"These unmanned vehicles give humans more eyes and ears," Charles Thorpe, director of the industry-leading Robotics Institute at Carnegie Mellon University, praises the high-explosive to semi-intelligent toy. In the long term, a whole techno-zoo of robots is to be developed, which will be able to interpret combat situations more quickly and reduce the dangers to the wetware in close cooperation with classical equipment "Man" Reduce. The U.S. Army is working on a comprehensive "Future Combat System," in which lighter and less armed vehicles are to play an increasingly coarse role. Here in particular, however, the objectives can only be achieved with robots if the lives of soldiers are not to be put at risk.

A recent Army test of four land robots developed by General Dynamics at Fort Indiantown Gap, Pennsylvania, sent them on their way through the bumpy Appalachian foothills to complete various obstacle courses, became the acid test. They had to find their way through thick undergrowth, across a tree-lined road, and even avoid a powerful obstacle that was meant to distract the jeep-like machines from the right path of their battle mission. The attempts were so successful that various procrastinators of the military now had to realize that one is nearer to the goal of the automatic battlefield than it was assumed up to now. In begrenzter Zahl sollen diese System gegen 2004/2005 in die Schlacht geworfen werden.

But even that might be a manifestation of such wars, which do not want to depend long on human failings and machinations. Die genannten Terminatoren und Automatenaufklarer sind langst nicht das Ende militarischer Wahrnehmungs- und Vernichtungsfantasien. In the visions of Darpa (Defence Advanced Research Projects Agency), the American avant-garde of futuristic military planning, hundreds of thousands of tiny sensors are already flying over the battlefield as perception pollen, and these quantities of data could only be meaningfully processed by systems of artificial intelligence, such as the Darpa techno-warriors are now trying to develop in numerous projects of transhuman temporal domination (How is the weather, asks the computer).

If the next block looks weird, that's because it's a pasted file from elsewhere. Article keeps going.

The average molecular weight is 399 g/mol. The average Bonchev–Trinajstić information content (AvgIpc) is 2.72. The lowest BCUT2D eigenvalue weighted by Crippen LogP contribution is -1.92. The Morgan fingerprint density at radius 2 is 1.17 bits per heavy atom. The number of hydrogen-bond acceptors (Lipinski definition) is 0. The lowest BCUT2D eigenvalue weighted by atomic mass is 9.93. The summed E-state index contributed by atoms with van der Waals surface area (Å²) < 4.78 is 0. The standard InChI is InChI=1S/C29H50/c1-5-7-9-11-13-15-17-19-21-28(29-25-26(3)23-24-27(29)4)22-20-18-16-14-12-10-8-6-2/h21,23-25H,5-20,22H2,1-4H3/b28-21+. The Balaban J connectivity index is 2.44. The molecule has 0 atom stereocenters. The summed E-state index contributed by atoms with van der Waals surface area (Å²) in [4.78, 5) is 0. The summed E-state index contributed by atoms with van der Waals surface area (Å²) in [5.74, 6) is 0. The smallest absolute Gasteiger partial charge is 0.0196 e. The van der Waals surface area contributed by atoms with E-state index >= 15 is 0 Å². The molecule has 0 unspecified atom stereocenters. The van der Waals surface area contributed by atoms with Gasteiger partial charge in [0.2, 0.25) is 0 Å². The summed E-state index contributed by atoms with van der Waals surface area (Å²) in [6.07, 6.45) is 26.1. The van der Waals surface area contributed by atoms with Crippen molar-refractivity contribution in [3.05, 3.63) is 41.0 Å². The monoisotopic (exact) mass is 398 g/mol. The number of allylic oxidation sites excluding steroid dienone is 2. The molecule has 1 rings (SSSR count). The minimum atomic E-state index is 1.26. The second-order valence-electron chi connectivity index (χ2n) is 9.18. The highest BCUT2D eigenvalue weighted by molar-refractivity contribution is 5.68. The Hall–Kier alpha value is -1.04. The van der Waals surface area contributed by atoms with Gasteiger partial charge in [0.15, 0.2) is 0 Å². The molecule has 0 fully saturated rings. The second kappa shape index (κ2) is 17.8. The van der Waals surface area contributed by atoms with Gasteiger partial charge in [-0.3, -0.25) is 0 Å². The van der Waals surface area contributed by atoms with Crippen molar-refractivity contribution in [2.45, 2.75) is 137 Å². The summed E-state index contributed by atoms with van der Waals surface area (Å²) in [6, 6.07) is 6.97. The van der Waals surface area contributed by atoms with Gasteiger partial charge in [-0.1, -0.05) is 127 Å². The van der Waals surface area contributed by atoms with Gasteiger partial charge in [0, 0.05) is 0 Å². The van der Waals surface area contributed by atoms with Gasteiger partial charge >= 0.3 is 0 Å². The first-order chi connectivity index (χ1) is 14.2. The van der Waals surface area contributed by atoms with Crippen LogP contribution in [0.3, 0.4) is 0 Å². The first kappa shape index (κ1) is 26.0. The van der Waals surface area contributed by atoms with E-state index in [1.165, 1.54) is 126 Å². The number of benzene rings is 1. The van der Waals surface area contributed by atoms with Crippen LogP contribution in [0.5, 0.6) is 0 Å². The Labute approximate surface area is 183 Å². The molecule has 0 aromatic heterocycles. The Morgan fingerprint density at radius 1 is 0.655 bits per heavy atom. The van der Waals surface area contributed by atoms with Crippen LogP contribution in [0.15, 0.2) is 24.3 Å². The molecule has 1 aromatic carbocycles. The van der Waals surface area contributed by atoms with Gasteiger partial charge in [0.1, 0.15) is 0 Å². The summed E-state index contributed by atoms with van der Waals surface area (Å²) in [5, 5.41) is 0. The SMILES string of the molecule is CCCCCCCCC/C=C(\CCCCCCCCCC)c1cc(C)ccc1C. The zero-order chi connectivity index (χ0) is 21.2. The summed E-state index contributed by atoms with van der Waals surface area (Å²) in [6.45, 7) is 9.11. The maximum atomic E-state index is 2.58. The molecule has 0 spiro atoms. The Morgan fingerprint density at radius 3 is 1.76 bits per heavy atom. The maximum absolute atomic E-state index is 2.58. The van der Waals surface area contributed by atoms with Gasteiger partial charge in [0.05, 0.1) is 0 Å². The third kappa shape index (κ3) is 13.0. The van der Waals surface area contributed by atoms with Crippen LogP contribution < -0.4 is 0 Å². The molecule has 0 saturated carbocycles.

Darpa is beginning to lose faith in the idea that man can still be a useful cog in the raging war machine. Will the combat zone be expanded in the future in such a way that the existing man-machine interfaces will be replaced by fully autonomous machine aggressors, who will infinitely surpass the ideal of the disciplined warrior, whose combat virtues are suspended in a well-practiced military machine? From the automatic machine gun to the comprehensive automaton war, this military logic follows a time logic that no longer wants to afford its own death times. Instantaneous war is not synchronized with human reaction times, but its specific form of inhumanity is much more abstract: it detaches humans from experiential contexts and places them in the atopia of a world they can no longer understand.

There is no doubt that Asimov’s robot laws do not apply to the aggressive military automatons that will follow in advanced form. The commandment of non-injury to humans by machines remains science fiction – but ironically not based on a technology that cannot be realized, but on an illusionary ethics. Above all, the decision about death and life, about the question whether prisoners should be taken or whether the enemy should rather be exterminated, is no longer decided exclusively by humans, but by machines. Here it becomes clear that the invocations of humane war do not become any truer through the new Terminators, but are finally exposed as transparent propaganda. The hope that cybernetics can actually become the cyber-ethics (Heinz von Foerster) of a humane society is completely buried with the visions of fully automated wars.